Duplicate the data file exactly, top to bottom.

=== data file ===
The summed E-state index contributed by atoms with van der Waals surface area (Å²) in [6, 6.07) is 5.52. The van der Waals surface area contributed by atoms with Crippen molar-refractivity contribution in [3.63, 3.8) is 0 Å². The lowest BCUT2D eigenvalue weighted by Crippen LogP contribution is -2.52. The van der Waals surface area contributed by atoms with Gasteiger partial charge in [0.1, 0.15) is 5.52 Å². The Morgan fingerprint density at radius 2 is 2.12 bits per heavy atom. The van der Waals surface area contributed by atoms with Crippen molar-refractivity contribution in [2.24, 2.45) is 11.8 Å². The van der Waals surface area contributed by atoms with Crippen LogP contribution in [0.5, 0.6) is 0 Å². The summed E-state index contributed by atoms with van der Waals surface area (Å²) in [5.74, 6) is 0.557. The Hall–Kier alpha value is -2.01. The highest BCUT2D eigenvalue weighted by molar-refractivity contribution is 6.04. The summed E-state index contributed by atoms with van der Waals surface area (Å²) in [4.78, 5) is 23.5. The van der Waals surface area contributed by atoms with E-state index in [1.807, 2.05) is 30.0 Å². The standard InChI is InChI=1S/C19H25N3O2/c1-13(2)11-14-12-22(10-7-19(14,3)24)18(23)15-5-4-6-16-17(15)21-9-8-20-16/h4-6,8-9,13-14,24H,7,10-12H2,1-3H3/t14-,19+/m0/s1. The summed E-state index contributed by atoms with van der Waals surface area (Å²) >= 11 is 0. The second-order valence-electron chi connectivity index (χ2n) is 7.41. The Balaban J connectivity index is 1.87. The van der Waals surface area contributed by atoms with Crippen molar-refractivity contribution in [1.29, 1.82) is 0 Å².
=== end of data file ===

The summed E-state index contributed by atoms with van der Waals surface area (Å²) in [6, 6.07) is 5.52. The van der Waals surface area contributed by atoms with Crippen molar-refractivity contribution in [3.63, 3.8) is 0 Å². The lowest BCUT2D eigenvalue weighted by Crippen LogP contribution is -2.52. The van der Waals surface area contributed by atoms with Gasteiger partial charge in [0.1, 0.15) is 5.52 Å². The Morgan fingerprint density at radius 2 is 2.12 bits per heavy atom. The van der Waals surface area contributed by atoms with Crippen molar-refractivity contribution in [2.24, 2.45) is 11.8 Å². The van der Waals surface area contributed by atoms with Crippen LogP contribution in [0.5, 0.6) is 0 Å². The summed E-state index contributed by atoms with van der Waals surface area (Å²) in [5.74, 6) is 0.557. The Hall–Kier alpha value is -2.01. The highest BCUT2D eigenvalue weighted by molar-refractivity contribution is 6.04. The summed E-state index contributed by atoms with van der Waals surface area (Å²) in [4.78, 5) is 23.5. The van der Waals surface area contributed by atoms with E-state index in [1.807, 2.05) is 30.0 Å². The standard InChI is InChI=1S/C19H25N3O2/c1-13(2)11-14-12-22(10-7-19(14,3)24)18(23)15-5-4-6-16-17(15)21-9-8-20-16/h4-6,8-9,13-14,24H,7,10-12H2,1-3H3/t14-,19+/m0/s1. The summed E-state index contributed by atoms with van der Waals surface area (Å²) >= 11 is 0. The second-order valence-electron chi connectivity index (χ2n) is 7.41. The Balaban J connectivity index is 1.87. The van der Waals surface area contributed by atoms with Crippen molar-refractivity contribution in [1.29, 1.82) is 0 Å².